Further, those clamoring for this exception are not among the most fervent devotees of either the priesthood or the Eucharist.  Indeed, many of them openly express deep admiration for the pagan rituals, which St. Paul taught were completely incompatible with the celebration of the Eucharist (see, for example, 1 Corinthians 9 and 10).  At least, they ought to have the honesty of the Women’s Ordination Conference in the United States, which asserts that they have no interest in the priesthood as it has been known in the Church of all time; that also goes for an understanding of the Holy Eucharist.  While we’re at it, let’s also include an understanding and acceptance of Catholic ecclesiology.  Truth be told, in every instance of genuine evangelization, an orthodox understanding of the Eucharist brings in its wake a sincere longing for the priesthood which, in turn, begets native vocations.

The document indicates that the candidates they have in mind are men “who have had a fruitful permanent diaconate.”  This is an interesting statement because Cardinal Christoph Schönborn of Vienna expressed surprise that there were so few permanent deacons in the region.  Very coyly, he said that for years he has been ordaining viri probati  – to the diaconate!  Why is that a missing link more than fifty years after the re-institution of the permanent diaconate in the Church of the West?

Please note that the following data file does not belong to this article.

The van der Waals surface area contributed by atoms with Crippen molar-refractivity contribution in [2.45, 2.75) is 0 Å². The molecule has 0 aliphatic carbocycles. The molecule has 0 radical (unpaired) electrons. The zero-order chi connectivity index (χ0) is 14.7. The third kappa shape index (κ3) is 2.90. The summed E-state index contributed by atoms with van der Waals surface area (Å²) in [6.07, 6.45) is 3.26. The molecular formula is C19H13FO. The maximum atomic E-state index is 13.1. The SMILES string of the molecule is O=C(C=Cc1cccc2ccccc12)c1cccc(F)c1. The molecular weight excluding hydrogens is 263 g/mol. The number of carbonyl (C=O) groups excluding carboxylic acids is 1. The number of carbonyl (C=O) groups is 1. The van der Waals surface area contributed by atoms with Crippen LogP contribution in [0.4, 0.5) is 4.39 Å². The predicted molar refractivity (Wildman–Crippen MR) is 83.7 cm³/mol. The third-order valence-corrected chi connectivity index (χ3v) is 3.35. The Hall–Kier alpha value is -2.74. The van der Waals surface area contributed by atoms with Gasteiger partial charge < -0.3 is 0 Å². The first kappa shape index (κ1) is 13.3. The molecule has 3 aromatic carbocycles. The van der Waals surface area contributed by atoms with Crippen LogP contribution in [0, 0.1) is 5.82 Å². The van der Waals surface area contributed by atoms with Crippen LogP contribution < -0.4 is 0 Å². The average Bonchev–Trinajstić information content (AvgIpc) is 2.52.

The text goes on to say that these men will “receive and [sic] adequate formation for the priesthood.”  What is meant by “adequate formation”?  In the past, everyone took as a given that these men would not be receiving a theological education qualifying them to be more than “Mass priests,” and thus unable to hear confessions or preach.  Where and how will this now-envisioned “adequate formation” take place?  Are they going to be uprooted from their families?  Surely, courses cannot be offered in such remote sites.  If the cultural situation is as dire as generally presented, would these men have the basic education to absorb the necessary theology?  Are they even literate?  As I asked in my earlier article, have we learned nothing from the Middle Ages and the ordination of theological illiterates?

Interestingly, the paragraph in question also hedges its bets by indicating that “some [of the Synod Fathers] were in favor of a more universal approach to the subject.”  In other words, many bishops knew that this “exception” could be claimed throughout the Universal Church.  Sure, the bishops of Germany who have done as little evangelization as the bishops of the Amazon are in desperate need of priests.  This “disclaimer” leads me to conclude that this proposal is not going to get any traction, Deo volente.  My interpretation is worthy of serious consideration because Cardinal Michael Czerny, one of the Synod’s secretaries, said exactly this in the final press conference.